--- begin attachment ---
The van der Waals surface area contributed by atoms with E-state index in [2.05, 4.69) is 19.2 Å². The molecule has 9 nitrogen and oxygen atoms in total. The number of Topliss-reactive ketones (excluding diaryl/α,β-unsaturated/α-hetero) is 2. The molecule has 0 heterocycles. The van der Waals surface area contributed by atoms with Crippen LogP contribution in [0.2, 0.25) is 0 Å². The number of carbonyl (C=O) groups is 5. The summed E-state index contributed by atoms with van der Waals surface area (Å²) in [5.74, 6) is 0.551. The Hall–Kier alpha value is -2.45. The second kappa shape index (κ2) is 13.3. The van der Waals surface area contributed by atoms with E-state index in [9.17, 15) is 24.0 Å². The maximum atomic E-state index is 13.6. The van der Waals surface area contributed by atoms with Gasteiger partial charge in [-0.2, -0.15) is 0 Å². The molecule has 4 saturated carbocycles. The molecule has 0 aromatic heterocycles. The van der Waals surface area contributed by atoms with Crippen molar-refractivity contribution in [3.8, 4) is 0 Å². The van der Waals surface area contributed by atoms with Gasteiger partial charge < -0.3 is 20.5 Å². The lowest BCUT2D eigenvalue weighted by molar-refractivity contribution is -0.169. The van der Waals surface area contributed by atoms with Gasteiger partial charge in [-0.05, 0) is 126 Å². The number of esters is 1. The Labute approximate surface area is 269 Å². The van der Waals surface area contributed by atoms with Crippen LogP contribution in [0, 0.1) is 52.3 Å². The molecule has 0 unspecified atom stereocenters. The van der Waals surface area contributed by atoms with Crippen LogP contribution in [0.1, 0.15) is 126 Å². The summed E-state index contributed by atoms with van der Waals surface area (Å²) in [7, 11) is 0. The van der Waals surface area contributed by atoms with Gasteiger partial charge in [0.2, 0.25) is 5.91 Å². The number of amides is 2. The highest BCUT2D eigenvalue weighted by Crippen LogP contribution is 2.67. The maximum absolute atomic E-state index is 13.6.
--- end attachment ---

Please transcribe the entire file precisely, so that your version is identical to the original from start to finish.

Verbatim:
The van der Waals surface area contributed by atoms with E-state index in [2.05, 4.69) is 19.2 Å². The molecule has 9 nitrogen and oxygen atoms in total. The number of Topliss-reactive ketones (excluding diaryl/α,β-unsaturated/α-hetero) is 2. The molecule has 0 heterocycles. The van der Waals surface area contributed by atoms with Crippen LogP contribution in [0.2, 0.25) is 0 Å². The number of carbonyl (C=O) groups is 5. The summed E-state index contributed by atoms with van der Waals surface area (Å²) in [5.74, 6) is 0.551. The Hall–Kier alpha value is -2.45. The second kappa shape index (κ2) is 13.3. The van der Waals surface area contributed by atoms with E-state index in [9.17, 15) is 24.0 Å². The maximum atomic E-state index is 13.6. The van der Waals surface area contributed by atoms with Gasteiger partial charge in [-0.2, -0.15) is 0 Å². The molecule has 4 saturated carbocycles. The molecule has 0 aromatic heterocycles. The van der Waals surface area contributed by atoms with Crippen molar-refractivity contribution in [3.8, 4) is 0 Å². The van der Waals surface area contributed by atoms with Gasteiger partial charge < -0.3 is 20.5 Å². The lowest BCUT2D eigenvalue weighted by molar-refractivity contribution is -0.169. The van der Waals surface area contributed by atoms with Gasteiger partial charge in [-0.05, 0) is 126 Å². The number of esters is 1. The Labute approximate surface area is 269 Å². The van der Waals surface area contributed by atoms with Crippen LogP contribution in [0, 0.1) is 52.3 Å². The molecule has 0 unspecified atom stereocenters. The van der Waals surface area contributed by atoms with Crippen LogP contribution in [0.1, 0.15) is 126 Å². The summed E-state index contributed by atoms with van der Waals surface area (Å²) in [7, 11) is 0. The van der Waals surface area contributed by atoms with Gasteiger partial charge in [0.2, 0.25) is 5.91 Å². The number of amides is 2. The highest BCUT2D eigenvalue weighted by Crippen LogP contribution is 2.67. The maximum absolute atomic E-state index is 13.6.